Posts tagged piano
My 2013 fall break might be best described as “surreal.”
Surprisingly, that’s not (entirely) because I can’t believe that it was my last, but rather because of the freakishly summery weather that accompanied said “fall” break. With this past weekend’s temps hitting the mid-70s, I actually think it was warmer in Ithaca than back home in Volcano: and it’s October!
Since going home for a four day weekend is always out of the question for me, though, I did appreciate the balminess: it gave me a few beautiful days to visit some of Ithaca’s most autumnal attractions. Catching some quick glimpses of fall colors helped me forget that I was stuck in the middle of the summer that wouldn’t die (even as I overheated in my jacket and riding boots).
Before I graduate, I intend to visit every easily accessible waterfall in Ithaca. I’ve already crossed Taughannock off that list, so the logical next step was Robert Treman Park.
(Luckily enough, Treman is a state park, or I wouldn’t have had much of an adventure at all. Thanks a lot, government shutdown. )
Treman Park is home to Lucifer Falls, a waterfall that drops from a height of more one hundred feet above the gorge. During my visit, I naturally couldn’t get Pink Floyd’s Lucifer Sam out of my head, but in retrospect, I’m finding Chopin’s Nocturne in C Minor a little more fitting. Don’t the trills and triads remind you of a multi-tiered waterfall?
(Rachmaninoff’s Piano Concerto No. 2 is also a pretty nice Lucifer Falls piece.)
What makes the water here such a deep teal? The river inside the gorge was the same color as the rushing currents of Fingal’s Cave on the Isle of Staffa. I guess I really can’t leave Scotland behind, no matter where I am.
The walk from the park’s upper entrance to the falls and back was a little under a mile, I’d wager–but the frequent sets of steep stairs made the journey a bit more challenging.
The sequel to our falls adventure began with (second) breakfast at Waffle Frolic in. If you haven’t visited the Commons in a while (like me!), you’re in for a surprise–most of it is under construction.
Because this is Ithaca, though, the barriers around the construction have been transformed into a massive public art project, and its many murals include the charmingly rustic map of Middle-Earth we found across the street from the Seneca bus stop.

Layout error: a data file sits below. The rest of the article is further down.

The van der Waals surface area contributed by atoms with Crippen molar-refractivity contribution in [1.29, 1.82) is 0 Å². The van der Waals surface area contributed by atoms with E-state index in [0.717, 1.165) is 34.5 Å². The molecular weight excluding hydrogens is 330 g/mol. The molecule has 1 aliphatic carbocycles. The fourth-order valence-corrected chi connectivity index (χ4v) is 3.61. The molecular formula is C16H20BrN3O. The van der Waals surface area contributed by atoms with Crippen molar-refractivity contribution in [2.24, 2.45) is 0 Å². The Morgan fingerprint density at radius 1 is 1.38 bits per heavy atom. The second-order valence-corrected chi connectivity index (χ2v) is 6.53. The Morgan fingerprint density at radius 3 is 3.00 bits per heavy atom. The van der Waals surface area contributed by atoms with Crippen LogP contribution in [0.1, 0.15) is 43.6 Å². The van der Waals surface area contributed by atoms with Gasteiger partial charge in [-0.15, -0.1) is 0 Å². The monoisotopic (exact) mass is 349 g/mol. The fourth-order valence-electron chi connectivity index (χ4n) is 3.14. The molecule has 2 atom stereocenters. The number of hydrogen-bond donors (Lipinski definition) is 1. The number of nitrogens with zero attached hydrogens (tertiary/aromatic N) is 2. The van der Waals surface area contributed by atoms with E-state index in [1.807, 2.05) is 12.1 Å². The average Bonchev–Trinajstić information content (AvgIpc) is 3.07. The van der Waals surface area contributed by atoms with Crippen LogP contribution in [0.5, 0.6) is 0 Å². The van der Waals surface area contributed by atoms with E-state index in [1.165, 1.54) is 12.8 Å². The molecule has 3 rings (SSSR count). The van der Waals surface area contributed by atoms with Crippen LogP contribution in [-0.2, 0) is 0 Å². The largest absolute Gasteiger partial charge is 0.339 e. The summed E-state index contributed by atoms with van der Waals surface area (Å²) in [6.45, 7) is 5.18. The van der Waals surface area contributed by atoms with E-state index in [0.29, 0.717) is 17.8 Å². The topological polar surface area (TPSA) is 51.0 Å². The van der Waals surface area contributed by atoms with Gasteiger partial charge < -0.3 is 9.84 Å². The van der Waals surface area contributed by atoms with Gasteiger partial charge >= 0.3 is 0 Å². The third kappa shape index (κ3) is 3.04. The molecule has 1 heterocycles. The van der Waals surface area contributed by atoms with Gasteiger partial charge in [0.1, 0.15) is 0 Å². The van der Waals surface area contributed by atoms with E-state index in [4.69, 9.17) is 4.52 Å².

After an ample amount of both waffles and frolicking, we headed down Rt. 13 to the Ithaca Sound Maze, a corn maze stocked with a good handful of homemade instruments for visitors to play.
Since I’ve never visited a corn maze before (a pineapple maze is the best we can do in Hawai’i), I didn’t expect to be so excited by the novelty of wandering around and getting lost in a homegrown labyrinth. It was hard to not follow the example of the toddlers who ran frantically around each bend, laughing and leaving their slow parents to get lost somewhere among the ears.
The curious instruments, however, are what really make the Sound Maze an utterly fantastic day out. There are pots tuned to major triads to bang on, giant plastic buckets stacked together to form a wall of drums, and strange musical contraptions built out of bicycle wheels and a rainbow plastic tubes: all in all, definitely worth more than the $5 entrance fee.
Maybe I can satisfy my music-loving heart by opening my own maze somewhere across the country after I graduate?
(But a maze themed around vocalization instead of physical instruments, perhaps? So many possibilities!)
At my high school, music practice rooms were a big deal. If you had a half an hour off from classes and wanted to make sure you didn’t forget that Shostakovich, you had to sign in, swear that you were truly using the space for practice and not for other nefarious purposes, grab a key from the receptionist, run upstairs, open the door, and, finally, turn your backpack into a makeshift doorstop so you wouldn’t get locked out as you dashed back down the steps to return the key. Punahou practicers were also often rudely interrupted in their exercises by music teachers, who always had the right to kick students out.
It should be no surprise, then, that I expected the Cornell practice room system to be similarly draconian.
The little orange posters placed around Lincoln Hall bulletin boards aren’t much help. Each states that a deposit and key is required for grand piano rooms, but neglect to describe the protocol for the rest. This (combined with that whole “starting college” thing) caused a terrible deterioration of my piano skills during my freshman year.
As a sage sophomore, I’m here to let all prospective-freshers know that practice rooms are open to anyone during Lincoln’s regular hours every day. Now, of course, there are a lot of Cornellians who already know this, so it’s always the case that they might be occupied–best to get there early if you want to reserve your spot!
Something else to keep in mind is that, despite claims to the contrary, there’s really no such thing as “sound-proof” here: I can always hear that Broadway tenor belting out his tunes next door when I’m playing Debussy. That said, the rooms are clean, well-lit places with beautiful upright pianos. I’ve even made a little video to demonstrate my particular favorite’s gorgeous tone. (Ten points to anyone who recognizes the song! Also, you should probably let this dude load before trying to play it. Trust me.)
To my equally old and wise readers: what would’ve been useful for you to know during your (presumably long gone) freshman year? Let me know in the comments!